Written and Directed by Na Hong-jin
Starring Kwak Do-wan, Hwang Jung-min, Chun Woo-hee and Jun Kunimura
It is no secret that Asian horror tends to be on a completely different wavelength than Western horror. What might frighten us might have no effect on Japanese, Korean or Thai audiences and vice versa. Yet one trans-cultural, universal truth remains: we all fear that which we do not understand. In saying that, one might fear watching this film simply due to it’s intensity, bizarre subject matter and intentionally vague plot. Yet it is this very level of mystery, this aura that one is witnessing something truly unique that makes this film stand out.
It’s hard to pinpoint exactly what exists in the film reels of The Wailing. It is a mystery on the same level as it is a ghost story or a zombie opus or even a comedy. It zigzags between genre conventions with startling speed and shifts tones on a seeming constant basis. The audio is unrelenting, a staccato of banging drums and unearthly screeches before segueing into eerie quiet. It’s a disorienting and difficult to watch film to say the least.
Yet this is what makes such a film so appealing. It holds steadfast on technical aspects such as the beautiful rural cinematography, the strong acting (especially from the child), the unrelenting action and disquieting gore and the nasty practical makeup effects.
It really is a film unlike any other. Not everyone will understand it. Some viewers will be put off by the bizarre tonality and sheer discomfort. At times I wanted to mute the film or turn away from the occasional violence towards animals. Then I realize that the film seems to be manipulating me and I applaud it for the sheer gall. I give it a strong rating on how well made and intense it is. It’s memorable and unsettling but the lack of cohesion or a satisfactory conclusion take just the slightest from the overall impact.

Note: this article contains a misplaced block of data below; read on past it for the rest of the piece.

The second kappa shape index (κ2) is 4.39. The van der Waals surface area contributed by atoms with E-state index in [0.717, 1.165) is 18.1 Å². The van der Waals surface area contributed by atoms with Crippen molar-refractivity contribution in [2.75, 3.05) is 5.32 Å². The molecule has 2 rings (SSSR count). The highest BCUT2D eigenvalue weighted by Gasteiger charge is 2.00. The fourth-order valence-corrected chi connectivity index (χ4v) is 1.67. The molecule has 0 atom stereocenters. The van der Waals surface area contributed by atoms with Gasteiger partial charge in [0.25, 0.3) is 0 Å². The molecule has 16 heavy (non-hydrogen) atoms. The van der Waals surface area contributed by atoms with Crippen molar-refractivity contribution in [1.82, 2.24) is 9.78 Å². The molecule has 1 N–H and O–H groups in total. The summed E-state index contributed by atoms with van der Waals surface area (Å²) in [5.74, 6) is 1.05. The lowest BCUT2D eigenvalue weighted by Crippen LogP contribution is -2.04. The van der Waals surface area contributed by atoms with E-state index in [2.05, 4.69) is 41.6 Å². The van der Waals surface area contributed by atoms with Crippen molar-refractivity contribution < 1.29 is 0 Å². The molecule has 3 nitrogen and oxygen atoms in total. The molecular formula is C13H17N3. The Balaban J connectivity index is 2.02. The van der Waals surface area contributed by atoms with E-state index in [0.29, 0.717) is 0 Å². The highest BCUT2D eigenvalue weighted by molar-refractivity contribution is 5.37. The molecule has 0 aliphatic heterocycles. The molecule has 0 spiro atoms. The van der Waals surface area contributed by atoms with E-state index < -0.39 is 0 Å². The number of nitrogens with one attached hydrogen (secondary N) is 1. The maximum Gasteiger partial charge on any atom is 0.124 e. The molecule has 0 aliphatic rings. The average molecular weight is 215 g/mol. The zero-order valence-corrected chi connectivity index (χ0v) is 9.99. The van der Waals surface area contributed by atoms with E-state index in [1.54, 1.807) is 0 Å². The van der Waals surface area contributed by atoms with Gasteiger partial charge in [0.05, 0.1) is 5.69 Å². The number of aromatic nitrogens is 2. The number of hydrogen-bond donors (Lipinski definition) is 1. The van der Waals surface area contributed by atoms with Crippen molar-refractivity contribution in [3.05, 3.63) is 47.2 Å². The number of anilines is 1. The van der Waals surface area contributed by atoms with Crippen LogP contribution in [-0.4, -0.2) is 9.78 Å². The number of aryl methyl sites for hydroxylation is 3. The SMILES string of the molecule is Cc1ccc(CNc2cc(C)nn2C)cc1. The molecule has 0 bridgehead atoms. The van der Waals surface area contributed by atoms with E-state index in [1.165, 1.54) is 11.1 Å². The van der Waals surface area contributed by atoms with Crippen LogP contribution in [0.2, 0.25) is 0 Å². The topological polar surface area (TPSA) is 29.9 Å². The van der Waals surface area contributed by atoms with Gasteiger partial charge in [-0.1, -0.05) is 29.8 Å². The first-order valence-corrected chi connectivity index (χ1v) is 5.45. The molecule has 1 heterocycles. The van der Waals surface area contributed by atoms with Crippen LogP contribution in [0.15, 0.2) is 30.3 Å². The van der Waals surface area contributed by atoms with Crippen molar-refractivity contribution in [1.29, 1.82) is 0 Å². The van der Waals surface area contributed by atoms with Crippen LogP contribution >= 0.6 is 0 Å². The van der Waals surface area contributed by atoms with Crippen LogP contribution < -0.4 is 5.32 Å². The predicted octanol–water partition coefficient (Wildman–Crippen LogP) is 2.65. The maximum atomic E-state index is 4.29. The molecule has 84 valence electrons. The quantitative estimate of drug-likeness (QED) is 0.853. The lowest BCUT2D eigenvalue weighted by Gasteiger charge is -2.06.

But overall, I can’t recommend The Wailing enough. It’s available on Netflix as of April 2017, so go ahead and stream it!
4.5/5 Angry Pitbulls
Splatter Factor: 4/5 *** This is a very gory and intense film. There are plenty of scenes of gruesome violence, disease laden bodies, blunt instruments to the head and a particularly nasty looking individual near films end. A great gore showcase! ***
The Collective speaks:
We enjoy the spiritual and demonic and viral and spectral and mental side of everything macabre in this world. We simply cannot decide which atrocity to apply to this film and for that and the enigmatic aura the film presents, we applaud with the talons, wings, claws and pinchers that make up our many beings.